Jane M. Flanagan, Ph.D., R.N., from Boston College in Chestnut Hill, Massachusetts, and colleagues evaluated the association between various hospital-related factors and rates of sepsis after surgery in 53 Massachusetts hospitals with intensive or critical care units and 25 hospitals with step-down units.
The researchers found that sepsis rates were significantly lower when nurses cared for fewer patients and when intensivist hours were greater. There was an association of higher rates of catheter-associated urinary tract infection and higher numbers of step-down patients cared for by nurses with a significantly higher rate of sepsis. An analysis of physician staffing showed that higher rates of catheter-associated urinary tract infection and wound dehiscence after surgery, greater hospitalist hours, and greater physician hours were all associated with a significantly higher sepsis rate. Greater intensivist hours were associated with a lower sepsis rate.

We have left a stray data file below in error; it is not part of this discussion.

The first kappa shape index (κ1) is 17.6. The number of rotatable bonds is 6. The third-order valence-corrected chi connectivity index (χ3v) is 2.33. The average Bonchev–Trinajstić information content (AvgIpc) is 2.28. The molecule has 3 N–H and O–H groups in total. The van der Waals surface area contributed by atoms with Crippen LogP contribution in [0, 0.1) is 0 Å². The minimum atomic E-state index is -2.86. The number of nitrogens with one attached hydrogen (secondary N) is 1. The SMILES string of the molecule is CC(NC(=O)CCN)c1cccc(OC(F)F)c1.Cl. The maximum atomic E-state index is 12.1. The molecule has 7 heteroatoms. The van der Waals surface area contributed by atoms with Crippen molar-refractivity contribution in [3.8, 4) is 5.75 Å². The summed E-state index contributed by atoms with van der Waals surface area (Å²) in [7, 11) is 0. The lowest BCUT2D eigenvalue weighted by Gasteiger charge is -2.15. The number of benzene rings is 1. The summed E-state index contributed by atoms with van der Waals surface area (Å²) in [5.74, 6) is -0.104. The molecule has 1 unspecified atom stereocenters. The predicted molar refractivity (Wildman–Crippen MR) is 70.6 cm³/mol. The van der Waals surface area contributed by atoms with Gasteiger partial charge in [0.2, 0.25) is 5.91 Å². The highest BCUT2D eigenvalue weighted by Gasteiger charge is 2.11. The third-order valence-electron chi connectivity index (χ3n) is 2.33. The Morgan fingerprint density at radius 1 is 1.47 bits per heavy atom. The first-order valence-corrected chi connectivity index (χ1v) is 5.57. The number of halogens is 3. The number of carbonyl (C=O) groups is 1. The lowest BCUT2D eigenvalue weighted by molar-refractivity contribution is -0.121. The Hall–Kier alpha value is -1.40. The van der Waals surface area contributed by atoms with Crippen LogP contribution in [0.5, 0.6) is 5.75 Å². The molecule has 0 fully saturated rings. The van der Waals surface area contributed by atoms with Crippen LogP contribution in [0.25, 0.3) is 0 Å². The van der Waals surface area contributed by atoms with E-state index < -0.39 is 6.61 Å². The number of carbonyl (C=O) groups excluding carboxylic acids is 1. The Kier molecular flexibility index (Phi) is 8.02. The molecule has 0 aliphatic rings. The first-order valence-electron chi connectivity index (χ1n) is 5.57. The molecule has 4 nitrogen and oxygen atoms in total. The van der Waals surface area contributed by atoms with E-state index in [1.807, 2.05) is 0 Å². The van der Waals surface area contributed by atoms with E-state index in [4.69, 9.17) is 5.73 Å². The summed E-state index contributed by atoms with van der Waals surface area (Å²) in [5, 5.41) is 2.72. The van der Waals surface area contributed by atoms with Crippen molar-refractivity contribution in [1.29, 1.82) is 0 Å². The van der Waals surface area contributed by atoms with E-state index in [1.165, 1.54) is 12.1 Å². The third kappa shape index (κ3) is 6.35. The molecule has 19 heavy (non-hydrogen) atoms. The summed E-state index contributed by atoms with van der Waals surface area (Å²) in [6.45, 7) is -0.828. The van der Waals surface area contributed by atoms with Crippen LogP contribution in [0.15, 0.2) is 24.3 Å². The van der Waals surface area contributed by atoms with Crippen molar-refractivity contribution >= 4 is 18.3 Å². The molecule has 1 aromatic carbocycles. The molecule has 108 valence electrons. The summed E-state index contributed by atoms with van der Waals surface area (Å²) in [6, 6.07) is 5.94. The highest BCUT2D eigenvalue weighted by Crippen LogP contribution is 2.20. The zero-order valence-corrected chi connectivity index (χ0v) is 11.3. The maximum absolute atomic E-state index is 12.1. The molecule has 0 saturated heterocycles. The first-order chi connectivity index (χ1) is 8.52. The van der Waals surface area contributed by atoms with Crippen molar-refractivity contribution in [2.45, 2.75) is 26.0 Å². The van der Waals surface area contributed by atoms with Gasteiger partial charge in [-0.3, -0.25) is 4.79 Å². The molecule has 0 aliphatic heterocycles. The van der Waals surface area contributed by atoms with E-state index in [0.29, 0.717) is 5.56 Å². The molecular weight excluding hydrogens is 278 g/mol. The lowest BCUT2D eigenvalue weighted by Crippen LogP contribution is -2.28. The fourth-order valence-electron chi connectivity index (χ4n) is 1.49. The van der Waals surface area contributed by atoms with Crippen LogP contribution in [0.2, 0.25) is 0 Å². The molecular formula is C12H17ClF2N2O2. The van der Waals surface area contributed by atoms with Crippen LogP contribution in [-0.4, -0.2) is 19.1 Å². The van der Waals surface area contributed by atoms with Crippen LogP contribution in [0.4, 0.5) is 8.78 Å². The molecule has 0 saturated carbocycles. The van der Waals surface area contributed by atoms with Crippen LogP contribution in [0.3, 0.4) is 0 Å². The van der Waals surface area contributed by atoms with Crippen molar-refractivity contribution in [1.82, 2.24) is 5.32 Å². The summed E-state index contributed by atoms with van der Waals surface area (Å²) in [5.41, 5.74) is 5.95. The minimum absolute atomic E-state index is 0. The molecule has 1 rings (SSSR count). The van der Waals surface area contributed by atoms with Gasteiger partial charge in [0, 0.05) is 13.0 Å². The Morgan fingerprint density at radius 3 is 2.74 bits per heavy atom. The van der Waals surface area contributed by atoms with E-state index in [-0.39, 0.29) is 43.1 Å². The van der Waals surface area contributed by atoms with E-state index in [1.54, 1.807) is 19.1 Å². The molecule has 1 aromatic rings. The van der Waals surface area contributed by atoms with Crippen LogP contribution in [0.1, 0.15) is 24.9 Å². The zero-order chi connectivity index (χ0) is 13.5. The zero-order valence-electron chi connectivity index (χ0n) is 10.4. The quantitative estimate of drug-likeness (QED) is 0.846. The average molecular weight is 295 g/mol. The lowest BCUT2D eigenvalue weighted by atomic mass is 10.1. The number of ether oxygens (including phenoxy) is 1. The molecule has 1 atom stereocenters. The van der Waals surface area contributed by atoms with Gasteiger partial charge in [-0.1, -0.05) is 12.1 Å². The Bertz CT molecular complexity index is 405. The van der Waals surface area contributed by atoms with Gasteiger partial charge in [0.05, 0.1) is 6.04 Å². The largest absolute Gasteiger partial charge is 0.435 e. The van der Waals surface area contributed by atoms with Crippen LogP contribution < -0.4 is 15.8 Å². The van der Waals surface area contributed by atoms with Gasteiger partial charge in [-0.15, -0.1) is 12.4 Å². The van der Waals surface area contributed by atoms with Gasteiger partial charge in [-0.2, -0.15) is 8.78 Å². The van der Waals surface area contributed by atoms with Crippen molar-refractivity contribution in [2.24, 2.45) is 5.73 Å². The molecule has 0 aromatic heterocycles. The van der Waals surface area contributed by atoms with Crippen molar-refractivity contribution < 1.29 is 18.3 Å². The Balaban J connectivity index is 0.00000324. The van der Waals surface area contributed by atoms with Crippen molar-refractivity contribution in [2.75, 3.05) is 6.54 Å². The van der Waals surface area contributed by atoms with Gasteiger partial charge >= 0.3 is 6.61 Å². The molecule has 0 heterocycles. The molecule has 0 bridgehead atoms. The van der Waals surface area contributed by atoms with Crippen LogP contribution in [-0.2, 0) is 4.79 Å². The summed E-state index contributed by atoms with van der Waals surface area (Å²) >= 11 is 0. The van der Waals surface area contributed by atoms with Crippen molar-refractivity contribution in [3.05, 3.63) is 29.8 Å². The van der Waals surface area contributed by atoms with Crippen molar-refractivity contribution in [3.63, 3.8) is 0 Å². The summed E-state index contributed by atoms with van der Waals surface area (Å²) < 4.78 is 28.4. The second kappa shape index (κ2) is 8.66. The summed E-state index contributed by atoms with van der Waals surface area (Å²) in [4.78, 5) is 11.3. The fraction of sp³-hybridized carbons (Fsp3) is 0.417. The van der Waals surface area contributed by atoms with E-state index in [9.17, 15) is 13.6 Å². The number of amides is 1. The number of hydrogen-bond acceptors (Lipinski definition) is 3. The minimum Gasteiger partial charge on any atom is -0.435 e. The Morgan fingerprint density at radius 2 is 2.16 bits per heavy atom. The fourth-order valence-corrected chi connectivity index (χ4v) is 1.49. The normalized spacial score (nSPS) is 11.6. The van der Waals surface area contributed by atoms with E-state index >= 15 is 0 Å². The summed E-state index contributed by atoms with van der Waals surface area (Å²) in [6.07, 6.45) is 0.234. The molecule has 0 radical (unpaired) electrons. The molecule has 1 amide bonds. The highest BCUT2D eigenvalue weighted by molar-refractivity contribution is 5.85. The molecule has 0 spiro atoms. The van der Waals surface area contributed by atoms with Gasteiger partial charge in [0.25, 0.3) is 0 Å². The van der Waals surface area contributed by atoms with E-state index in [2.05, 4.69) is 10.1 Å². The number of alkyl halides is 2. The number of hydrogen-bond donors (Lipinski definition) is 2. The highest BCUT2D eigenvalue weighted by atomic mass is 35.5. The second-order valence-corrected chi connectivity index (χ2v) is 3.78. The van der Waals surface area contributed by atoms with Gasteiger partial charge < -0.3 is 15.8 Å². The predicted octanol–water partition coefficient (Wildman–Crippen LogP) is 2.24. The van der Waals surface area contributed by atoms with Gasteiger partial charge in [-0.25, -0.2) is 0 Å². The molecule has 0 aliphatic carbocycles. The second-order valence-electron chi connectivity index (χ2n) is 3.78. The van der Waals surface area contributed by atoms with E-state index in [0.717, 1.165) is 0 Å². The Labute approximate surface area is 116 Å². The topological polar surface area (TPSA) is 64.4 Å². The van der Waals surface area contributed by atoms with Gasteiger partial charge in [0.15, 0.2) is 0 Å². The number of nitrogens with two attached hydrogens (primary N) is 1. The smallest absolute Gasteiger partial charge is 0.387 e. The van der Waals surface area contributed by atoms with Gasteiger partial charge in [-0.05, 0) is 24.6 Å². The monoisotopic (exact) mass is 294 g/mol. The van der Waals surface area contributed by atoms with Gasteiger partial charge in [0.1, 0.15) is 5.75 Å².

“Our findings indicated that staffing influences sepsis rates, but not causally or solely,” Flanagan said in a statement. “Beyond staffing numbers, different roles may contribute to better collaboration and communication between nurses and the providers to whom they would report their concerns for early signs of sepsis.”